Dancing about Music

Today I saw Fraulein Maria, Doug Elkin’s wonderful modern dance interpretation of The Sound of Music. It’s very “downtown” where the original wasn’t, hip and irreverent, sexy and knowing, yet it captures much of the essence of why we continue to love TSoM, the sheer over-the-top ecstasy of Rodgers and Hammerstein’s masterpiece.



What I found most striking was what Elkin had his dancers do with “Do-Re-Mi”. Each of the seven notes was given a different dance motif. As the notes were combined, first in simple scales, then in complex melodies, the dancers proceeded to assemble an entire dance vocabulary, an exciting new visual grammar, right before our eyes. Watching this piece brought me back to the feeling of wonder within the original song, that sense I’d had when I was about six years old, watching “Do-Re-Mi” for the first time, that the mysteries of melody itself were being revealed to me. Did you have that feeling when you first saw it? I had completely forgotten that memory until I saw this performance, and suddenly it all came rushing back to me.

It’s so wonderfully synaesthetic to be shown a link between melody as grammar and dance as grammar, in such an entertaining and accessible way. I find myself thinking about other artists who have created these kinds of cross-referencing performances. Basil Twist did it in 1998 with his abstract puppet show of Berlioz’ Symphony Fantastique:



The entire symphony was visualized by long colorful swatches of cloth suspended in a giant water tank, puppeteered in time to Berlioz’ music. What I love about this piece is that it shows that it’s possible to have non-figurative puppetry; puppetry not as character acting, but as pure visual music.

Which leads us back in time to Oskar Fischinger, whose abstract paintings and animations, starting in 1921, explored the possibility of pure visual music:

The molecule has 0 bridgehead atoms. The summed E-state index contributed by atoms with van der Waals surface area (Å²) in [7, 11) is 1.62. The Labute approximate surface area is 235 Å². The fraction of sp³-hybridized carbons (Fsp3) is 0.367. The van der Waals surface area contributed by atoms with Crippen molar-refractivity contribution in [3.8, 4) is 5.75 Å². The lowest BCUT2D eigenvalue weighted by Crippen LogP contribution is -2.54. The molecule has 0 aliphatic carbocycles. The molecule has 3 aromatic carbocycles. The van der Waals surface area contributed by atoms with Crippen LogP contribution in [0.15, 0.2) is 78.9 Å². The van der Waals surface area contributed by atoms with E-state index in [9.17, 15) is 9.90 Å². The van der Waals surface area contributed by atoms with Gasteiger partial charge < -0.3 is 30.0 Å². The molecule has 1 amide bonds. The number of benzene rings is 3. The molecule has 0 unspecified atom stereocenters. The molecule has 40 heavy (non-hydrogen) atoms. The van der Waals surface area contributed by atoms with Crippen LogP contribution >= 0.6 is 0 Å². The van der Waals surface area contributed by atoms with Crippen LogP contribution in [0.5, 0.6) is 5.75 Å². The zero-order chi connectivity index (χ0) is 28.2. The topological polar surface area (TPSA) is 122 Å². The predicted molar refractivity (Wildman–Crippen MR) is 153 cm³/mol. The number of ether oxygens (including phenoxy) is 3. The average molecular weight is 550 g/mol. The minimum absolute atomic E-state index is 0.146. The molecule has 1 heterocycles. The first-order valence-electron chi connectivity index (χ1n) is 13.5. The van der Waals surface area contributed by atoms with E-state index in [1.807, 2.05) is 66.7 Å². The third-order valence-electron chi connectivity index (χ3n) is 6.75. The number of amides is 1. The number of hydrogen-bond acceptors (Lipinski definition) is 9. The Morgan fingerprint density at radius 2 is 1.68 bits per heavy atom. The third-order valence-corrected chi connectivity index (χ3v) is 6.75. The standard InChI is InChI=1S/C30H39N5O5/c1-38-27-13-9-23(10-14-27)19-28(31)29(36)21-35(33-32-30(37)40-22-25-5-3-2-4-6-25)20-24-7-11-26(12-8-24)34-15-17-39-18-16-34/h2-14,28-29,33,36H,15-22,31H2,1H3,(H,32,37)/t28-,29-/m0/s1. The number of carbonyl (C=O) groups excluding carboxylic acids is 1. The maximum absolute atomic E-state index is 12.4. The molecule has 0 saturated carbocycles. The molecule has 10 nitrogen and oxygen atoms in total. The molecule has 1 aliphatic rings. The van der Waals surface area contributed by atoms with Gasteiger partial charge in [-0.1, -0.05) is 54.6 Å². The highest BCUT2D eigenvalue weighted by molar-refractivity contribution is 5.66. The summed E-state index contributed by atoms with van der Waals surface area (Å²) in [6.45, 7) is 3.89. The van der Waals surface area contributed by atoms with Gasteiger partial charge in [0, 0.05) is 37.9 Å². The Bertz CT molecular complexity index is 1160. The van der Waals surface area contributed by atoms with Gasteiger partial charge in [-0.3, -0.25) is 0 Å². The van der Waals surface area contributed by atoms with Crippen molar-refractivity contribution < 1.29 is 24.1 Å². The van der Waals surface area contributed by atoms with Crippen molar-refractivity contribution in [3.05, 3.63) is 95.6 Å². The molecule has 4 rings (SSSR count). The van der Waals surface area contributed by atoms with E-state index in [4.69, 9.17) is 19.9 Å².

Eventually James and John Whitney, with works like Lapis, as well as other artist/researchers, began to use computers to explore these possibilities in new ways:



Eventually, animation as visual music grew into a large and well-established genre. Try doing a Google search on “visual music” and you’ll see what I mean.

Arguably Piet Mondrian and other De Stijl artists were exploring similar territory by trying to get to a pure grammar of visual representation with works like Broadway Boogie Woogie:



Each of these artists invites us to think about some visual genre, whether it be dance, puppetry, animation or painting, as a kind of music. When I see such things I feel as though I am being invited in to join the fun, to find new ways to see the music in things.

Can anybody think of other genres where something like this has been done?

2 Responses to “Dancing about Music”

  1. Bern says:

    Jean Cocteau’s Blood of the Poet is an example of cross-referencing dance, poetry, painting and film in silence and sound. There is incidental music added by Georges Auric, but even without the incidental music, Cocteau evokes a visual lyric, an erotic musicality. Many of the early avante-garde filmmakers achieved this, even without music. Leger’s Ballet Mechanic or Maya Deren’s Meshes of the Afternoon….Just watch these movies and you can start writing your own music to them.

  2. manooh says:

    First thought (nothing to do with music, though): the Turing Train Terminal
    (http://www.monochrom.at/turingtrainterminal), my favorite work by David Moises (http://davidmoises.com). Very creative and friendly guy.

    Second thought: During a workshop at university we were asked to do something very cool: We had to visualize a song of our choice on a piece of paper (which was done in amazingly different ways). Then the visualizations were shuffled and each of us got one – whithout knowing the song – and had to create a piece of music to it. I loved it :-)

    One word to “Sound of Music”: the interesting thing about it is that it’s so well-known all around the (English speaking) world, but not in Austria. The first time I (an Austrian) heard of it was during a trip to the UK. I have seen the movie once, by accident, which was last year..

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